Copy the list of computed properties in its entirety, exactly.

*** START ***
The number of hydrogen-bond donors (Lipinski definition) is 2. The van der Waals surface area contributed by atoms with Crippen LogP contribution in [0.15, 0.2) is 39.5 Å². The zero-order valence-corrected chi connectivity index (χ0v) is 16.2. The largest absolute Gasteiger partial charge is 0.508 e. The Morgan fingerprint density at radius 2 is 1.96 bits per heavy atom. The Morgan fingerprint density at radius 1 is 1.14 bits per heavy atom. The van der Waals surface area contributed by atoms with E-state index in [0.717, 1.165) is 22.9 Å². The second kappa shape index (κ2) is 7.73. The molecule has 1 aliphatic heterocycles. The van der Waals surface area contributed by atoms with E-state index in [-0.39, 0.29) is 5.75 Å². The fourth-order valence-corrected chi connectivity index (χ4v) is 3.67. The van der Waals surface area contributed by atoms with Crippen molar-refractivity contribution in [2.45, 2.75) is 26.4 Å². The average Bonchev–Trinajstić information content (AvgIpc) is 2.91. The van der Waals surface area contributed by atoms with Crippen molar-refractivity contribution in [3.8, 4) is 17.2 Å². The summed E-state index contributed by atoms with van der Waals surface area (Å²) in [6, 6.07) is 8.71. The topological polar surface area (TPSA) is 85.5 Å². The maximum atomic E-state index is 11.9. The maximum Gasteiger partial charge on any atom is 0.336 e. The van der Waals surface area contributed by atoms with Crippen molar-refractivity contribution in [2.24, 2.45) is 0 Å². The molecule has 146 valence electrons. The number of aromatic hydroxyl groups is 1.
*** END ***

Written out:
The number of hydrogen-bond donors (Lipinski definition) is 2. The van der Waals surface area contributed by atoms with Crippen LogP contribution in [0.15, 0.2) is 39.5 Å². The zero-order valence-corrected chi connectivity index (χ0v) is 16.2. The largest absolute Gasteiger partial charge is 0.508 e. The Morgan fingerprint density at radius 2 is 1.96 bits per heavy atom. The Morgan fingerprint density at radius 1 is 1.14 bits per heavy atom. The van der Waals surface area contributed by atoms with E-state index in [0.717, 1.165) is 22.9 Å². The second kappa shape index (κ2) is 7.73. The molecule has 1 aliphatic heterocycles. The van der Waals surface area contributed by atoms with E-state index in [-0.39, 0.29) is 5.75 Å². The fourth-order valence-corrected chi connectivity index (χ4v) is 3.67. The van der Waals surface area contributed by atoms with Crippen molar-refractivity contribution in [2.45, 2.75) is 26.4 Å². The average Bonchev–Trinajstić information content (AvgIpc) is 2.91. The van der Waals surface area contributed by atoms with Crippen molar-refractivity contribution in [3.8, 4) is 17.2 Å². The summed E-state index contributed by atoms with van der Waals surface area (Å²) in [6, 6.07) is 8.71. The topological polar surface area (TPSA) is 85.5 Å². The maximum atomic E-state index is 11.9. The maximum Gasteiger partial charge on any atom is 0.336 e. The van der Waals surface area contributed by atoms with Crippen molar-refractivity contribution in [2.24, 2.45) is 0 Å². The molecule has 146 valence electrons. The number of aromatic hydroxyl groups is 1.